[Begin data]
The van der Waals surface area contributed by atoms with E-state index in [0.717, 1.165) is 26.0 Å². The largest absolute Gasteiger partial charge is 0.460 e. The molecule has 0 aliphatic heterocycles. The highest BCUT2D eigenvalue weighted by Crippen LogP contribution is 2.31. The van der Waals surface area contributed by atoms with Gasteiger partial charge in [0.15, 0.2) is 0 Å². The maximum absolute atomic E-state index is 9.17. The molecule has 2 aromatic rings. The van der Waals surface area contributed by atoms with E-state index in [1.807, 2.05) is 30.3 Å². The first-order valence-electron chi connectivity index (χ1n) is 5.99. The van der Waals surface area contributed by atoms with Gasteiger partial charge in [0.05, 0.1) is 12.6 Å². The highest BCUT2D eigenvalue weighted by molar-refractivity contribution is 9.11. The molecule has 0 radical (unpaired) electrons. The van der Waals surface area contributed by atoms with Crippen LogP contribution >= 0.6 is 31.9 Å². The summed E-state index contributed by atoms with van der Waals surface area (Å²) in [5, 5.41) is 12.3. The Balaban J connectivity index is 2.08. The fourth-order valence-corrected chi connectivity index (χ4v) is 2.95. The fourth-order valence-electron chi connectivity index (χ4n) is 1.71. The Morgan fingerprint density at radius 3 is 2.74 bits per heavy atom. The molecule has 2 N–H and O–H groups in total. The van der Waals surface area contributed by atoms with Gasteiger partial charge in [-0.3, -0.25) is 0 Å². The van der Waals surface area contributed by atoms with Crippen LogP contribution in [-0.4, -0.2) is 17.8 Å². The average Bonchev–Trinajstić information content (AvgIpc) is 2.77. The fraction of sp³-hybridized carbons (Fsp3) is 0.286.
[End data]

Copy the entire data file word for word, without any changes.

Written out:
The van der Waals surface area contributed by atoms with E-state index in [0.717, 1.165) is 26.0 Å². The largest absolute Gasteiger partial charge is 0.460 e. The molecule has 0 aliphatic heterocycles. The highest BCUT2D eigenvalue weighted by Crippen LogP contribution is 2.31. The van der Waals surface area contributed by atoms with Gasteiger partial charge in [0.15, 0.2) is 0 Å². The maximum absolute atomic E-state index is 9.17. The molecule has 2 aromatic rings. The van der Waals surface area contributed by atoms with E-state index in [1.807, 2.05) is 30.3 Å². The first-order valence-electron chi connectivity index (χ1n) is 5.99. The van der Waals surface area contributed by atoms with Gasteiger partial charge in [0.05, 0.1) is 12.6 Å². The highest BCUT2D eigenvalue weighted by molar-refractivity contribution is 9.11. The molecule has 0 radical (unpaired) electrons. The van der Waals surface area contributed by atoms with Crippen LogP contribution >= 0.6 is 31.9 Å². The summed E-state index contributed by atoms with van der Waals surface area (Å²) in [5, 5.41) is 12.3. The Balaban J connectivity index is 2.08. The fourth-order valence-corrected chi connectivity index (χ4v) is 2.95. The fourth-order valence-electron chi connectivity index (χ4n) is 1.71. The Morgan fingerprint density at radius 3 is 2.74 bits per heavy atom. The molecule has 2 N–H and O–H groups in total. The van der Waals surface area contributed by atoms with Gasteiger partial charge in [-0.3, -0.25) is 0 Å². The van der Waals surface area contributed by atoms with Crippen LogP contribution in [-0.4, -0.2) is 17.8 Å². The average Bonchev–Trinajstić information content (AvgIpc) is 2.77. The fraction of sp³-hybridized carbons (Fsp3) is 0.286.